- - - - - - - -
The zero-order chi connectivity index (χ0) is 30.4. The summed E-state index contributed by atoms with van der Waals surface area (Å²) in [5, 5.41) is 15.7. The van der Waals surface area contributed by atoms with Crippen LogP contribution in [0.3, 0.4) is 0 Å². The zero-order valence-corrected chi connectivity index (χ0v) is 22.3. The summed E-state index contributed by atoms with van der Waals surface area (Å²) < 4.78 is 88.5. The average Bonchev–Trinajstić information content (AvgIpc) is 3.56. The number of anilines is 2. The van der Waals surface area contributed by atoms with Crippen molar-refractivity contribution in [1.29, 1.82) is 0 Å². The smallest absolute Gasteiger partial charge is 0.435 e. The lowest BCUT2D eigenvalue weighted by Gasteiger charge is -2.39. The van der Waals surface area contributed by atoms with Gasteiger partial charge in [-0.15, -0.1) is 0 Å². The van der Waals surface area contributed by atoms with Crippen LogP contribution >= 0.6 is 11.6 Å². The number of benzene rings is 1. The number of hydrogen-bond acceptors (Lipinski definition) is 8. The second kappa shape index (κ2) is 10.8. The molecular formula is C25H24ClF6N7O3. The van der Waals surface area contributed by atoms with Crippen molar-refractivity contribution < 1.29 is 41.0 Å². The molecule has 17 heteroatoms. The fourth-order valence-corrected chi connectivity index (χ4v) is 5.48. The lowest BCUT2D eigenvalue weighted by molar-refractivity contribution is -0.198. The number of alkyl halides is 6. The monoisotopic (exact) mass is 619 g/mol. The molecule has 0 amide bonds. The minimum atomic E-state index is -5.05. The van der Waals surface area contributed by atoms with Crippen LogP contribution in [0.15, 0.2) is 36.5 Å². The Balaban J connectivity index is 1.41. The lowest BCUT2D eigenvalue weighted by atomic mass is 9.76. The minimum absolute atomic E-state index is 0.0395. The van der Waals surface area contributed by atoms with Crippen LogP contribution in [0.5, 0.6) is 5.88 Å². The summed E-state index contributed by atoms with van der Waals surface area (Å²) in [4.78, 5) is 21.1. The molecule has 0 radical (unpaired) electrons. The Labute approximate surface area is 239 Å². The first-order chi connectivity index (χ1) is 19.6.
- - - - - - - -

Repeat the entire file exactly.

The zero-order chi connectivity index (χ0) is 30.4. The summed E-state index contributed by atoms with van der Waals surface area (Å²) in [5, 5.41) is 15.7. The van der Waals surface area contributed by atoms with Crippen LogP contribution in [0.3, 0.4) is 0 Å². The zero-order valence-corrected chi connectivity index (χ0v) is 22.3. The summed E-state index contributed by atoms with van der Waals surface area (Å²) < 4.78 is 88.5. The average Bonchev–Trinajstić information content (AvgIpc) is 3.56. The number of anilines is 2. The van der Waals surface area contributed by atoms with Crippen molar-refractivity contribution in [1.29, 1.82) is 0 Å². The smallest absolute Gasteiger partial charge is 0.435 e. The lowest BCUT2D eigenvalue weighted by Gasteiger charge is -2.39. The van der Waals surface area contributed by atoms with Gasteiger partial charge in [-0.15, -0.1) is 0 Å². The van der Waals surface area contributed by atoms with Crippen LogP contribution >= 0.6 is 11.6 Å². The number of benzene rings is 1. The number of hydrogen-bond acceptors (Lipinski definition) is 8. The second kappa shape index (κ2) is 10.8. The molecular formula is C25H24ClF6N7O3. The van der Waals surface area contributed by atoms with Crippen molar-refractivity contribution < 1.29 is 41.0 Å². The molecule has 17 heteroatoms. The fourth-order valence-corrected chi connectivity index (χ4v) is 5.48. The lowest BCUT2D eigenvalue weighted by molar-refractivity contribution is -0.198. The number of alkyl halides is 6. The monoisotopic (exact) mass is 619 g/mol. The molecule has 0 amide bonds. The minimum atomic E-state index is -5.05. The van der Waals surface area contributed by atoms with Crippen LogP contribution in [0.15, 0.2) is 36.5 Å². The Balaban J connectivity index is 1.41. The lowest BCUT2D eigenvalue weighted by atomic mass is 9.76. The minimum absolute atomic E-state index is 0.0395. The van der Waals surface area contributed by atoms with Crippen LogP contribution in [0.5, 0.6) is 5.88 Å². The summed E-state index contributed by atoms with van der Waals surface area (Å²) in [4.78, 5) is 21.1. The molecule has 0 radical (unpaired) electrons. The Labute approximate surface area is 239 Å². The first-order chi connectivity index (χ1) is 19.6.